Discovering the wow factor

Petersfield Museum was highly commended in this year’s Collections Trust Award, which highlighted projects that embodied the principles of the Museum Association’s Empowering Collections report. Curator Sophie Yaniw explains how, thanks to a review of its social history collections carried out by volunteers, staff now know what objects they can work with and how those objects can be used.

Petersfield Museum in the town of Petersfield, Hampshire, is currently in the middle of an expansion and development project, funded by the National Lottery Heritage Fund. As a result of missing or inaccurate documentation. there has been a historic lack of transparency about the collections. The purpose of the review of our social history collections was to rectify this problem, putting the museum in a better position to make use of its collections as plans for engagement and display develop, but we also wanted to ensure that the collections remain relevant as the narrative of the museum changes.

Giving volunteers the opportunity to conduct the initial significance assessments was an attempt by the museum to rationalise the collections. As members of our target audience for the developed museum, their opinions as to whether an object had the ‘wow factor’ or would be of interest to researchers was of vital importance to us. As residents of the local area, we also felt they possessed expertise on the significance of objects, in some cases beyond that of the curatorial team.

Ideal pairings

The collections review began in 2017, after I attended a Collections Trust training day in reviewing and rationalising collections. Over 20 volunteers expressed interest in being involved and, after an initial meeting, we were able to make up nine pairs of collections review volunteers for weekly three-hour morning or afternoon sessions.

The volunteers received training in our collections management system (Modes), object handling, packing, temporary labelling and reviewing significance. As far as possible, each pair included one confident computer user. The pairs worked at a table in the store, with the items in front of them. The volunteers updated each object’s location, material and measurements, and photographed it. The latter created a project for two Duke of Edinburgh award students, who added the images to Modes, increasing our historically low levels of young people’s engagement with the collections.

The volunteers then conducted a significance review of the object. They were given four questions:

  • Does the item have a Petersfield connection?
  • Does the item have the wow factor?
  • Could you see this item getting lots of use?
  • Would you say that the item is in good condition?

Pairing volunteers to conduct this task was an attempt to reduce subjectivity, as they were encouraged to discuss their answers to the questions, before grading the items from one to five.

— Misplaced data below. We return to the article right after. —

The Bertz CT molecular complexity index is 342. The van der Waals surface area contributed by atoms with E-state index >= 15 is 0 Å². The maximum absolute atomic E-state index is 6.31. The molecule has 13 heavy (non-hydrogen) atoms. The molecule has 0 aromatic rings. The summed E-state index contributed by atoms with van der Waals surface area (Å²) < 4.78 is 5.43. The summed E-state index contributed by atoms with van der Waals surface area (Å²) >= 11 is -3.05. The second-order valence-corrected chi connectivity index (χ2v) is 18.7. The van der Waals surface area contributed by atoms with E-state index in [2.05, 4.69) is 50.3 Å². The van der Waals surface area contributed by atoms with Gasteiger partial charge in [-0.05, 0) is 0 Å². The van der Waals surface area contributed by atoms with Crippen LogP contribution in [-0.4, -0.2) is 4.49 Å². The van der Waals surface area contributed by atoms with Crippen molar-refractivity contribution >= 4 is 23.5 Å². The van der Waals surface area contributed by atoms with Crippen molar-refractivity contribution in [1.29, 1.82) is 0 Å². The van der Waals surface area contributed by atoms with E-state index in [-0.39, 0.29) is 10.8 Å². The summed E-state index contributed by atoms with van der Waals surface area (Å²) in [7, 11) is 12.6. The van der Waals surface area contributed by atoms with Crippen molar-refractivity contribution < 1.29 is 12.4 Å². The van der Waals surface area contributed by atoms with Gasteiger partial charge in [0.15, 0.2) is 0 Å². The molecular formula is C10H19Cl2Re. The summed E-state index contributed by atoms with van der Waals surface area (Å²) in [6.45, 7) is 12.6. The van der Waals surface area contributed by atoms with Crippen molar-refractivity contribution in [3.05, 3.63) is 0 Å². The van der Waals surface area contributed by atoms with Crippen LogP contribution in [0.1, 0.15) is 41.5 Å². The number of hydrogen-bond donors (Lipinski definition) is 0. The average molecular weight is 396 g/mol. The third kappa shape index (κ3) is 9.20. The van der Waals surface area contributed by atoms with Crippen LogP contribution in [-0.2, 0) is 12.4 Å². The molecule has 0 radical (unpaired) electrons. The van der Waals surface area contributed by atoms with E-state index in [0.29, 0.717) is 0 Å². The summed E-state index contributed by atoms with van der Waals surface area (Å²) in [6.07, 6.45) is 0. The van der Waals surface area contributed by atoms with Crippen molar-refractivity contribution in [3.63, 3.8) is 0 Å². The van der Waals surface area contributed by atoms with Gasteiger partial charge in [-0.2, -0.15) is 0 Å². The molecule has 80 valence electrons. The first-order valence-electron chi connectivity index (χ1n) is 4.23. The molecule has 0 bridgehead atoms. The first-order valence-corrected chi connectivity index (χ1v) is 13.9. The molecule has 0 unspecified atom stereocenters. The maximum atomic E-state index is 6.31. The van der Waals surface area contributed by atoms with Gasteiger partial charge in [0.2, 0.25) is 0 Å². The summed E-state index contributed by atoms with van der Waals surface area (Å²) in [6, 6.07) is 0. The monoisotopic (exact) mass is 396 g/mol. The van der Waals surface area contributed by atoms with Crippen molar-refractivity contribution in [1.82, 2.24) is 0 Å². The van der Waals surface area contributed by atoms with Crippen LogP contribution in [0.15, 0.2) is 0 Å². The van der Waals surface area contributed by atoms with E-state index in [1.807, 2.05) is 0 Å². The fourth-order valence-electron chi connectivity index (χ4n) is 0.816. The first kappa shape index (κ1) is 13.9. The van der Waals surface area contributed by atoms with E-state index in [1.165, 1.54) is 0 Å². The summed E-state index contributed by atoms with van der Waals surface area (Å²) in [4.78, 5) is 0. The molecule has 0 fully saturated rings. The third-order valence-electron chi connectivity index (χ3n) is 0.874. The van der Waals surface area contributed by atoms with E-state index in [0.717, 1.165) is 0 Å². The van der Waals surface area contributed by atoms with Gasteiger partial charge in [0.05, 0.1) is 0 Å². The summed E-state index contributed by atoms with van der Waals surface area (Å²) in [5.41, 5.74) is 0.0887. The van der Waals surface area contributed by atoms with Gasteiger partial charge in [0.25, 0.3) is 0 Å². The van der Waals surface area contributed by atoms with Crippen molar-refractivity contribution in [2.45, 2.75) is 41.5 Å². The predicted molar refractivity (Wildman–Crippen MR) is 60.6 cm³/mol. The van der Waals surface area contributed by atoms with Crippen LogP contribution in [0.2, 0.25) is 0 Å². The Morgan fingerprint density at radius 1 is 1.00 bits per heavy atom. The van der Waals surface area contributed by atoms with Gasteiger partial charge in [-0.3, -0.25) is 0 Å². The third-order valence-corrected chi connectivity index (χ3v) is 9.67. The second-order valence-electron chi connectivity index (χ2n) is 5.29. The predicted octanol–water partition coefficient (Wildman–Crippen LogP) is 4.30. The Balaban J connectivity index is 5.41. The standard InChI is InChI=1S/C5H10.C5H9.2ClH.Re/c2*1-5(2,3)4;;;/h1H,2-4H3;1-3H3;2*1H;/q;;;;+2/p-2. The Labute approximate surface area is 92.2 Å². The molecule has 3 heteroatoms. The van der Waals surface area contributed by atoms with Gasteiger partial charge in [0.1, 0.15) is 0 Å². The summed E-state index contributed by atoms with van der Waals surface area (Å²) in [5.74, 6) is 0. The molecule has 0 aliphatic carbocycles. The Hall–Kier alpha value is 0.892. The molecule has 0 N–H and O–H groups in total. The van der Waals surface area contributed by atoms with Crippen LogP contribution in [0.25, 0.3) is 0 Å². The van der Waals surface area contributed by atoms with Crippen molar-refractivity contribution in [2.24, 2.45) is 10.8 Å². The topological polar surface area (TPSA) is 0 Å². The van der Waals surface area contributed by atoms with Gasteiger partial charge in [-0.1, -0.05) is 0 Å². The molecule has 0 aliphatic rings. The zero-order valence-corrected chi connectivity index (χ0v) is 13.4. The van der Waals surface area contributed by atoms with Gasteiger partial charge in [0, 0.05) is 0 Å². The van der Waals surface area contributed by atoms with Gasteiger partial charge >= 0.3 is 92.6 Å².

Rational approach

All volunteers’ significance assessments, along their notes, have been filed in folders according to the usability of the items. All those with high scores for significance to the area and wow factor, for example, are in a ‘star items’ folder, which has been used to draw up the object list for the new museum. This demonstrates the direct input these volunteers have had to the content of the new museum.

Items were reviewed one box at a time and items in boxes that had been overfilled were relocated. Volunteers had been trained to make tissue puffs from acid-free tissue paper to cushion items within the boxes.

Following the documentation, assessment and repacking of 1,762 objects by volunteers, I reviewed the significance assessments for every object. Using this combined assessment, I drew up a list of items for disposal. I then set out to undertake object history research into each of the objects, which included contacting the original donors. I had some success with this and found some items had interesting histories which we had been unaware of. This often turned an object which was a candidate for disposal into something very usable.

This stage of the review was completed in November 2018, at which point 25% of the collection had been recommended for disposal and a further 6% for transfer to the handling collection, for use in exhibition interactives, school workshops and reminiscence sessions. We are now in the process of offering the items for disposal out to other museums, where we see much greater potential for them to be used.

The volunteers still come into the museum just as regularly. They are currently replacing all non-acid free boxes and will soon move on to reviewing and scanning our paper collections.

Huge impact

The impact of this project on our organisation, and our audiences, has been huge. The museum has a far better awareness of what is contained within its stores and up-to-date records of where 97% of its social history items are located. Not only do we know what we have and where everything is, but we now know the ways in which our objects can best be used.

This information is not based on the ideas of a single curator, but on assessments made by volunteers, who are active members of our local community and represent some of our target audiences. We can therefore have far greater confidence in the relevance of what we retain, and what we choose to display in the museum, to future users.

We hope that the impact of the project will extend beyond our organisation and audiences to others who will benefit from the objects identified for disposal. We are very pleased to see a collection of woodworking items, which is outside our collecting area and which has been sat in our store, being transferred to a local heritage centre for immediate display.

Image: A pair of volunteers taking part in the collections review (courtesy of Petersfield Museum).